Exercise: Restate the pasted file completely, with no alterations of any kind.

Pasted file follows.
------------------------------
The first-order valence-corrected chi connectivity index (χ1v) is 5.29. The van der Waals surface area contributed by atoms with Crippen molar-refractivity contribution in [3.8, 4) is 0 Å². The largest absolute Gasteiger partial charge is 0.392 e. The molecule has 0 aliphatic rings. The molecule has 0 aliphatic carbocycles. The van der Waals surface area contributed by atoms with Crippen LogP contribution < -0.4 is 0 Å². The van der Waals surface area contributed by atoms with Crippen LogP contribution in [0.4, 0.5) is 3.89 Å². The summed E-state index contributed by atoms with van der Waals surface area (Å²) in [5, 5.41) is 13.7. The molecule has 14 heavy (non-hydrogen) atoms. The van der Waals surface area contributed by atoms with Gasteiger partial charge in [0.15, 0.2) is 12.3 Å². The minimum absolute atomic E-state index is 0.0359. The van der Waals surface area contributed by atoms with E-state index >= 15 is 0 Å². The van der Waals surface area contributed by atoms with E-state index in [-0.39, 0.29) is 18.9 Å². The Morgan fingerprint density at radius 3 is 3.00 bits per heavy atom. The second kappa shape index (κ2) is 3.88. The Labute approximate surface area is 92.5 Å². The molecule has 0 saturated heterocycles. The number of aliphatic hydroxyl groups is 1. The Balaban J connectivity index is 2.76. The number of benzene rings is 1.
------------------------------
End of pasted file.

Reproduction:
The first-order valence-corrected chi connectivity index (χ1v) is 5.29. The van der Waals surface area contributed by atoms with Crippen molar-refractivity contribution in [3.8, 4) is 0 Å². The largest absolute Gasteiger partial charge is 0.392 e. The molecule has 0 aliphatic rings. The molecule has 0 aliphatic carbocycles. The van der Waals surface area contributed by atoms with Crippen LogP contribution < -0.4 is 0 Å². The van der Waals surface area contributed by atoms with Crippen LogP contribution in [0.4, 0.5) is 3.89 Å². The summed E-state index contributed by atoms with van der Waals surface area (Å²) in [5, 5.41) is 13.7. The molecule has 14 heavy (non-hydrogen) atoms. The van der Waals surface area contributed by atoms with Gasteiger partial charge in [0.15, 0.2) is 12.3 Å². The minimum absolute atomic E-state index is 0.0359. The van der Waals surface area contributed by atoms with E-state index >= 15 is 0 Å². The van der Waals surface area contributed by atoms with E-state index in [-0.39, 0.29) is 18.9 Å². The Morgan fingerprint density at radius 3 is 3.00 bits per heavy atom. The second kappa shape index (κ2) is 3.88. The Labute approximate surface area is 92.5 Å². The molecule has 0 saturated heterocycles. The number of aliphatic hydroxyl groups is 1. The Balaban J connectivity index is 2.76. The number of benzene rings is 1.